Fluffing Your Candidate

When I was 18, I stopped by a search firm on John Street in NYC.  I was greeted by a friendly, smiling recruiter.  She sat me down and we talked for a little bit before she told me about an opening at an actuarial firm.  I must have looked a little nervous, so she told me not to worry, just to go in there and give them a big smile.  Then she added that one of the earlier candidates who had interviewed for the position had a terrible smile with missing teeth; she shuddered as she mentioned this detail.  I left the agency, walked over to the actuarial firm, interviewed for the position, and got the job!

Years later, I thought about this incident and realized what this recruiter had been doing when she mentioned the ghastly candidate.  There most likely had been no previous candidate with missing teeth to shudder about.  This recruiter had invented this appalling candidate or character to instill confidence in me; she had fluffed her candidate.  And yes, it had seemingly worked. But had it really and if so, should fluffing be considered a best practice or an unprofessional/unethical one?

Although fluffing is a widely accepted practice in recruiting, some individuals might frown upon it, saying it is insincere or unnecessary.    But isn’t it a recruiter’s job to prepare candidates for interviews?  They need to tell the candidate about the position: job description; requirements; performance expectations; location; salary range; and dress code.  Yes, some recruiters do go further, giving extra information about the position, perhaps even advising candidates on what to say or wear.  Some recruiters take candidates to lunch or tell a creative tale to plump up a candidate’s ego.

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If the recruiter I met years ago had not told me that story about the horrific candidate, would I have gotten the job anyway?  Perhaps, I would have.  However, going for the interview would have been a lot more stressful and worrisome.  So maybe fluffing your candidate is like fluffing your pillow.  It just makes everything better…

As a senior HR consultant, Robin Gillman has worked with many successful clients, including IBM, Xerox, AT&T, Mary Kay, Levi Strauss, Equifax, and CSC. Seeing human resources as an increasingly important area, she has helped many businesses save millions and increase quality in their workforces. She began her career in performance management. Later, she focused on recruiting, working as a sourcing specialist, IT recruiter, recruiting manager, and senior HR consultant. She holds an Executive M.B.A. from TWU and a B.S. degree in Business Administration with a specialization in Management from Mercy College.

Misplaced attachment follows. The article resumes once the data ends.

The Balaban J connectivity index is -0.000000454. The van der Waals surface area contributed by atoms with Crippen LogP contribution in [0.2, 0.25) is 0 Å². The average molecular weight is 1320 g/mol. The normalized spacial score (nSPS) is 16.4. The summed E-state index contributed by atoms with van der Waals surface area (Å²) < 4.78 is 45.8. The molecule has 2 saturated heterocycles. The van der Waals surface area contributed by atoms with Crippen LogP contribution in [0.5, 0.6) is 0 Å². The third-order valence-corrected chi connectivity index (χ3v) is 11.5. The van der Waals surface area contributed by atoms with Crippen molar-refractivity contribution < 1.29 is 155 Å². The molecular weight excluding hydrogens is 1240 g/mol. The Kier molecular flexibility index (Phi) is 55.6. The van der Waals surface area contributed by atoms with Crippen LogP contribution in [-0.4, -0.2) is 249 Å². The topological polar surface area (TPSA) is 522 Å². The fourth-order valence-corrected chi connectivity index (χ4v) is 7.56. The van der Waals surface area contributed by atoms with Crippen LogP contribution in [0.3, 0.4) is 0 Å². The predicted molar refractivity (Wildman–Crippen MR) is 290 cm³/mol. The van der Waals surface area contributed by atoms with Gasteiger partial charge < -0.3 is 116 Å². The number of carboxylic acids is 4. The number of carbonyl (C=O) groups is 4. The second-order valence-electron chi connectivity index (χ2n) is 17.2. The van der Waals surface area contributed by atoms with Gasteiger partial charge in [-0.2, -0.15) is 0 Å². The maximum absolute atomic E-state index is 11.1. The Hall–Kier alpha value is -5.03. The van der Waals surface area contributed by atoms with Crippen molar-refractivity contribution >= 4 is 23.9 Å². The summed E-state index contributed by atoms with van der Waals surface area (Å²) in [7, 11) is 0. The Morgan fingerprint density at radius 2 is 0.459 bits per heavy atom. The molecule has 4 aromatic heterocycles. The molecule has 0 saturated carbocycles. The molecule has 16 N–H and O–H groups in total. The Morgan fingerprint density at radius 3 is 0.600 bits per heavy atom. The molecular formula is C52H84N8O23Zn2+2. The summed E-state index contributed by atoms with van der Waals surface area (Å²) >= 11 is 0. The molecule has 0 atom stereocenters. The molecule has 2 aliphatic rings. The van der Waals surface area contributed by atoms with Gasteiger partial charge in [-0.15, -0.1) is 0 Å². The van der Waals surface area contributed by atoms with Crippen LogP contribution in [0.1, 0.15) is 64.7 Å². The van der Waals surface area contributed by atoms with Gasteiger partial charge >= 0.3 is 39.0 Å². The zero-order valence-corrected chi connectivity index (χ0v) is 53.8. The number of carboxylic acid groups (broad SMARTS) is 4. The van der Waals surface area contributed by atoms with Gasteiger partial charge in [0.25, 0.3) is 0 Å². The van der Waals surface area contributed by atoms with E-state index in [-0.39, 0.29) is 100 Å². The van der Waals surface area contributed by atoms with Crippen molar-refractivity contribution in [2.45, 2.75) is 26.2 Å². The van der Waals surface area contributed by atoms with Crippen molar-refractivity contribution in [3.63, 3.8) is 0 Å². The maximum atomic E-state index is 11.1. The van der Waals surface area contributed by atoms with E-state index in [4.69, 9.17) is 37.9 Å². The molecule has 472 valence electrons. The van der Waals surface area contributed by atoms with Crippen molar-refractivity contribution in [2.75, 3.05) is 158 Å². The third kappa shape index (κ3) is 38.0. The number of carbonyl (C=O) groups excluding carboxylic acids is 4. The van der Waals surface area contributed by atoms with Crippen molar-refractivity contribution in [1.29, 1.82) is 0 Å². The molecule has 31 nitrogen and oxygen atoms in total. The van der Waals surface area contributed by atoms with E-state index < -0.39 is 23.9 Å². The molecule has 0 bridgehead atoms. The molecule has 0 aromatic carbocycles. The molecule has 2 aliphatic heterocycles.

2 Comments on “Fluffing Your Candidate

  1. Fluffing. Hmmmm. I don’t know. As I think about this – is the question whether we should or should not? Or is this about telling the truth at all times to your candidate?

    If whether or not to fluff is the question – the answer is simple: you have to. It is your obligation to all parties involved. Period.

    Is the question really “can you be creative to help your candidate gain a mental edge for this interview” then I say go ahead. Really – if you’ve been at this long enough to have a dozen send outs under your belt – there really is no reason to stretch the truth. You’ll already have enough real history to speak from your own experience.

    As to whether you got the job or not because your recruiter told you to smile….? I highly doubt it. You are who you are. You would have smiled anyway.

  2. Maybe it’s the market I work…but I have just over 22 years now and only have heard the term associated with a completely different industry….er…profession 🙂

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